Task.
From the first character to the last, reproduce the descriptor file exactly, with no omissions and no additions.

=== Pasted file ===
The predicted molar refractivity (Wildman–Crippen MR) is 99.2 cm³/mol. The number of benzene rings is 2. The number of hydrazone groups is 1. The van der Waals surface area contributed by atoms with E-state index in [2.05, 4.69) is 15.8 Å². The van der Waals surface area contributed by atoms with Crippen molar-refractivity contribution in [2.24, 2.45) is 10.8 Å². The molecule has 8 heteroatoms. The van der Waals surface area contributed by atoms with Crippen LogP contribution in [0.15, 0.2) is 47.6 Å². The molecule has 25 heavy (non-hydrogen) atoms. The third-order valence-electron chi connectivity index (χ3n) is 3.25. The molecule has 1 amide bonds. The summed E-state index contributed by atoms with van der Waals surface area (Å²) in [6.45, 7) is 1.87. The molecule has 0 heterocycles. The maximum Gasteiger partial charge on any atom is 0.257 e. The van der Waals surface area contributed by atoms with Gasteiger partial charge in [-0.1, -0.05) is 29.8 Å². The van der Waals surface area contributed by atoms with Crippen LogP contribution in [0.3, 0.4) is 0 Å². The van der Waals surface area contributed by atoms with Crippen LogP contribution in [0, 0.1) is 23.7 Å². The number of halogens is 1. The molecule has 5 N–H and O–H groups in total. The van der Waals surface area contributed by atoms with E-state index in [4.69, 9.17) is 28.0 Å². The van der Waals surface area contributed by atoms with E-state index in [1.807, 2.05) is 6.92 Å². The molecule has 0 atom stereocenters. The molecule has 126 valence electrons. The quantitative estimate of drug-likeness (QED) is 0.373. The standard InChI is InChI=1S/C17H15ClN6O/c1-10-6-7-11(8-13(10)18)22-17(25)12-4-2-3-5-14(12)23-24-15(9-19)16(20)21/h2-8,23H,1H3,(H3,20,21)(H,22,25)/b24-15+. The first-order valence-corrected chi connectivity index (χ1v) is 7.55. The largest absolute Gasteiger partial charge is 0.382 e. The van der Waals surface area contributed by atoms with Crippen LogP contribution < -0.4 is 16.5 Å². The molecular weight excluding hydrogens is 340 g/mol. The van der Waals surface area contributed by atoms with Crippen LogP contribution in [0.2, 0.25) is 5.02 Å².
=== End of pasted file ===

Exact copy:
The predicted molar refractivity (Wildman–Crippen MR) is 99.2 cm³/mol. The number of benzene rings is 2. The number of hydrazone groups is 1. The van der Waals surface area contributed by atoms with E-state index in [2.05, 4.69) is 15.8 Å². The van der Waals surface area contributed by atoms with Crippen molar-refractivity contribution in [2.24, 2.45) is 10.8 Å². The molecule has 8 heteroatoms. The van der Waals surface area contributed by atoms with Crippen LogP contribution in [0.15, 0.2) is 47.6 Å². The molecule has 25 heavy (non-hydrogen) atoms. The third-order valence-electron chi connectivity index (χ3n) is 3.25. The molecule has 1 amide bonds. The summed E-state index contributed by atoms with van der Waals surface area (Å²) in [6.45, 7) is 1.87. The molecule has 0 heterocycles. The maximum Gasteiger partial charge on any atom is 0.257 e. The van der Waals surface area contributed by atoms with Gasteiger partial charge in [-0.1, -0.05) is 29.8 Å². The van der Waals surface area contributed by atoms with Crippen LogP contribution in [0.3, 0.4) is 0 Å². The van der Waals surface area contributed by atoms with Crippen LogP contribution in [0, 0.1) is 23.7 Å². The number of halogens is 1. The molecule has 5 N–H and O–H groups in total. The van der Waals surface area contributed by atoms with E-state index in [4.69, 9.17) is 28.0 Å². The van der Waals surface area contributed by atoms with E-state index in [1.807, 2.05) is 6.92 Å². The molecule has 0 atom stereocenters. The molecule has 126 valence electrons. The quantitative estimate of drug-likeness (QED) is 0.373. The standard InChI is InChI=1S/C17H15ClN6O/c1-10-6-7-11(8-13(10)18)22-17(25)12-4-2-3-5-14(12)23-24-15(9-19)16(20)21/h2-8,23H,1H3,(H3,20,21)(H,22,25)/b24-15+. The first-order valence-corrected chi connectivity index (χ1v) is 7.55. The largest absolute Gasteiger partial charge is 0.382 e. The van der Waals surface area contributed by atoms with Crippen LogP contribution < -0.4 is 16.5 Å². The molecular weight excluding hydrogens is 340 g/mol. The van der Waals surface area contributed by atoms with Crippen LogP contribution in [0.2, 0.25) is 5.02 Å².